Saturday, July 21, 2007

Food Museums

A recent article in Saveur magazine noted different food museums worth visiting, including Upstate New York's own Jell-O Museum. Long ago, I worked on a project for the New York State Museum of Cheese, and of course, I love to eat--and learn about all kinds of food. So I thought I'd check out what kinds of food museums I can find on the web. Conveniently, Food History News has a museum directory of food and beverage museums.

There appear to be a huge number of food-related museums in Europe--including the Museum of Bread Culture in Ulm, Germany and DeLocht, the National Museum of National Asparagus and Mushrooms in the Netherlands.

In the Americans, there are the National Apple Museum, in Biglerville, PA and the Prince Edward Island Potato Museum. But what do all these museums mean--what are they really about? In perusing the entire list, the food museums seem to fall into several distinct categories:

  • food museums that are really about local history--if your biggest industry is agriculture, then a community museum quite naturally focuses on raising corn or peaches, or whatever. If you're on the sea and your history is about fishing for sardines or whales, then that's your food museum.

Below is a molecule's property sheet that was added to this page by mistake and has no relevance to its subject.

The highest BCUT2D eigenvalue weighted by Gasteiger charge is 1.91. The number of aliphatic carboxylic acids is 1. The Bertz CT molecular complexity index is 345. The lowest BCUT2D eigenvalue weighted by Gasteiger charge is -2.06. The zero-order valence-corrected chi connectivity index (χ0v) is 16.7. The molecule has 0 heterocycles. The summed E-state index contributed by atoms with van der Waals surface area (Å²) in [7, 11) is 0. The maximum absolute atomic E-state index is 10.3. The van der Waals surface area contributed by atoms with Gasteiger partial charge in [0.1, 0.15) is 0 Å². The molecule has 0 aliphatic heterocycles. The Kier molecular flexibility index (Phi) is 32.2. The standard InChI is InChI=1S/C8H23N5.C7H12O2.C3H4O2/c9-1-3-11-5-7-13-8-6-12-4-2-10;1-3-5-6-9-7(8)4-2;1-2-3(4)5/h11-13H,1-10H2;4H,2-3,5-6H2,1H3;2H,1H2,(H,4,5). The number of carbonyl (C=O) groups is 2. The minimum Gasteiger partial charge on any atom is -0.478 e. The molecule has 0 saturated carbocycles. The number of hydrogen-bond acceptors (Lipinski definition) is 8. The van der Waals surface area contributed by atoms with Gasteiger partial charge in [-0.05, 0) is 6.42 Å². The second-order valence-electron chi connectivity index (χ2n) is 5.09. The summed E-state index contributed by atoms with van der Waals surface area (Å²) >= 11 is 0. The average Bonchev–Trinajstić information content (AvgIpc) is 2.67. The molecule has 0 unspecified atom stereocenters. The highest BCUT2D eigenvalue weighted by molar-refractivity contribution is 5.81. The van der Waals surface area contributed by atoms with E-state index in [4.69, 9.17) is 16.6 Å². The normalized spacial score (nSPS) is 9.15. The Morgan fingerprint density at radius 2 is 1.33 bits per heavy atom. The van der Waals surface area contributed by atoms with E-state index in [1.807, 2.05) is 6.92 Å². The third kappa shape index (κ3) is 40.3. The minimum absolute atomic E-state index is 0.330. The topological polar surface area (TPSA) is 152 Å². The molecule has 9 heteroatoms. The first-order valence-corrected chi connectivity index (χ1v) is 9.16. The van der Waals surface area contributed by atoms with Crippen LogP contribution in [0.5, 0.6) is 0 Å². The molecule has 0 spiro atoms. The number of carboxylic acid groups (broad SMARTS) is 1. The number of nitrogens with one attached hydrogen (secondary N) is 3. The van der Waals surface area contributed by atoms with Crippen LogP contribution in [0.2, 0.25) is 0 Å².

• collectors museums--people collect everything, and some people collect vinegars, or mustard, or ketchup, or whatever--and then decide to share their collection with the public
  • industrial history museums--museums about how food is processing--grist mills seem foremost above them.
  • corporate or industry sponsored museums--these, to me, seem a bit problematic. Why? Maybe it's because I suspect that corporate museums only present one point of view. Interestingly, there was a Kelloggs Cereal City USA museum, but it has apparently closed. Although, I have to say, the Spam Museum in Austin, Minnesota has a great website and looks like a really fun place. Is Spam good for you? Probably not, but the museum seems not to take itself too seriously, and to have developed exhibits that really engage the visitor.
Most memorable food exhibit I ever saw: in 1992, at a museum in Hungary--I can't remember which one. It was a great, thoughtful exhibit (helped along greatly by a colleague who translated labels for me) that explored the role of bread--and all kinds of baked goods--in Hungarian traditional culture. I saw that exhibit at a time, just after the end of Communism in Hungary, that Hungarians were figuring out how to reclaim and reinvigorate their traditional culture that had, in many ways, fallen into decline. And every Christmas, when I bring out my carefully preserved (and now solely decorative) traditionally decorated cookie bought at a train station that same day, I remember that exhibit, and the ongoing importance of maintaining a connection to our past.

(photo above by Drew Harty, of peaches at a Finger Lakes Farmers' Market)

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